Now recruiting in Massachusetts and Texas. A phase IIA trial asks whether Gilenya might have the potential to slow ALS by reducing T cell-mediated inflammation.
T mobile Certain cytotoxic T cells infiltrate the brain and spinal cord in people with ALS - potentially contributing to disease progression. Image: Jennifer Fairman for ALS TDI.
T cells help keep our bodies free from infection. But in people with ALS, some of these white blood cells appear to enter attack mode. And, unleash a storm of toxic substances that damage the motor nerves - fueling the progression of the disease.
Researchers hope to develop medicines that protect the motor nerves in people with ALS by keeping these troublesome T cells out of the nervous system. One of these emerging treatment strategies, fingolimod, locks them up in the lymph nodes.
The FDA-approved multiple sclerosis medicine, marketed by Novartis under the name Gilenya, is one of a growing number of immune system-based treatment strategies that hope to slow ALS by reducing inflammation. Others include Neuraltus Pharmaceuticals' NP001, Roche’s Actemra (tocilizumab) and UCB’s CDP7657 (anti-CD40L Fab).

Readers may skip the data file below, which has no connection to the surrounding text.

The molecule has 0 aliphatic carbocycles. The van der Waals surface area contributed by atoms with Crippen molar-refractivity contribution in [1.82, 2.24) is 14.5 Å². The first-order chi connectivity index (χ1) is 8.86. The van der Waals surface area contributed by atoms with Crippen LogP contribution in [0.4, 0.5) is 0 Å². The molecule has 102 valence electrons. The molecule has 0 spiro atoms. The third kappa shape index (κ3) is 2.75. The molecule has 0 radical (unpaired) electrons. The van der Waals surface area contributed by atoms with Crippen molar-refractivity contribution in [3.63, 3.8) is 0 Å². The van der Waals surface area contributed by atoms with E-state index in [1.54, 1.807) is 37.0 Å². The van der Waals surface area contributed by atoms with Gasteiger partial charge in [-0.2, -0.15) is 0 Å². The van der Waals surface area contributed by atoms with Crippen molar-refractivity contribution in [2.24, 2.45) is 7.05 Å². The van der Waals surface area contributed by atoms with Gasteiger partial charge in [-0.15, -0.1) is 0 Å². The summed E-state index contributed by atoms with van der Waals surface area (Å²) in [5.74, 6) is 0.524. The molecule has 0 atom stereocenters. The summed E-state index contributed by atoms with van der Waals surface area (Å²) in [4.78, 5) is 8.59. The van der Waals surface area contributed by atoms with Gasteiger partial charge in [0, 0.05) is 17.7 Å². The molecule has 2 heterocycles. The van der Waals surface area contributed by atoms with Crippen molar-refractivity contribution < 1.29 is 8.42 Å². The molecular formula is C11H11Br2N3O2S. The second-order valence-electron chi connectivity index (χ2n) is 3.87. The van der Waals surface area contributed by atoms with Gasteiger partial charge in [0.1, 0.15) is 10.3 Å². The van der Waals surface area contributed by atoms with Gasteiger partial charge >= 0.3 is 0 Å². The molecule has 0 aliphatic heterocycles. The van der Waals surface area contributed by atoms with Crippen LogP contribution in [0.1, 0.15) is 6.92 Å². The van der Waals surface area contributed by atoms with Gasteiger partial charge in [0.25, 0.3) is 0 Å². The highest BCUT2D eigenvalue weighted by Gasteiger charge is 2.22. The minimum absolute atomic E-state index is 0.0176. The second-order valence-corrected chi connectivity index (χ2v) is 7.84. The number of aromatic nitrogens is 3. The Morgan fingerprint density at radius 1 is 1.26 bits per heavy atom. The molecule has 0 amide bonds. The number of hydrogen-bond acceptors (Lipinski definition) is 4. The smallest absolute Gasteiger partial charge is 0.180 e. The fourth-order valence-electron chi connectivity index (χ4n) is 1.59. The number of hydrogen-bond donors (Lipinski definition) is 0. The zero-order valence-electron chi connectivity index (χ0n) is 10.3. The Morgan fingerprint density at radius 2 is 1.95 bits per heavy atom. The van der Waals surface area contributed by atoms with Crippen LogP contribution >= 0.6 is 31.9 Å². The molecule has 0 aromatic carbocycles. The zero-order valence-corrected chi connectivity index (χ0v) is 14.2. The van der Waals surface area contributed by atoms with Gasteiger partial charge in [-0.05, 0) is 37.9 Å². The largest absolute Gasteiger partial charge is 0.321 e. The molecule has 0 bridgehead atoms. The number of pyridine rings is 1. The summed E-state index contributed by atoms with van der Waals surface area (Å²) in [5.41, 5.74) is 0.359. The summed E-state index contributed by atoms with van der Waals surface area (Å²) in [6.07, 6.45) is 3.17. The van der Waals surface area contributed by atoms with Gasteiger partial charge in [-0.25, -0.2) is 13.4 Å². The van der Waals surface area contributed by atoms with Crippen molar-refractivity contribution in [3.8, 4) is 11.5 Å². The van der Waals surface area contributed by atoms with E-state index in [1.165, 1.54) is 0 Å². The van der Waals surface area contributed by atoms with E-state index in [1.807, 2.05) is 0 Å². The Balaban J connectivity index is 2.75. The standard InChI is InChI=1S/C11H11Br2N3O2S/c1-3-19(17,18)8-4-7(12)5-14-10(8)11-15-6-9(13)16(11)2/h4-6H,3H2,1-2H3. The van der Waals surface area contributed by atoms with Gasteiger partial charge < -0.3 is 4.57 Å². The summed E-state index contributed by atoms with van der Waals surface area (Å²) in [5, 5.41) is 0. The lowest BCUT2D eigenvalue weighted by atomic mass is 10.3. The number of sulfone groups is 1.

The phase IIA clinical trial is expected to begin in the spring of 2013.
ALS Today’s Michelle Pflumm PhD talked to ALS TDI CEO and Chief Scientific Officer Steve Perrin PhD to learn more about Gilenya, other emerging immunomodulators for ALS and their potential to treat the disease going forward.
To learn more about emerging role of the immune system in ALS and potential treatment strategies for the disease, check out NP001, a quiet riot for ALS?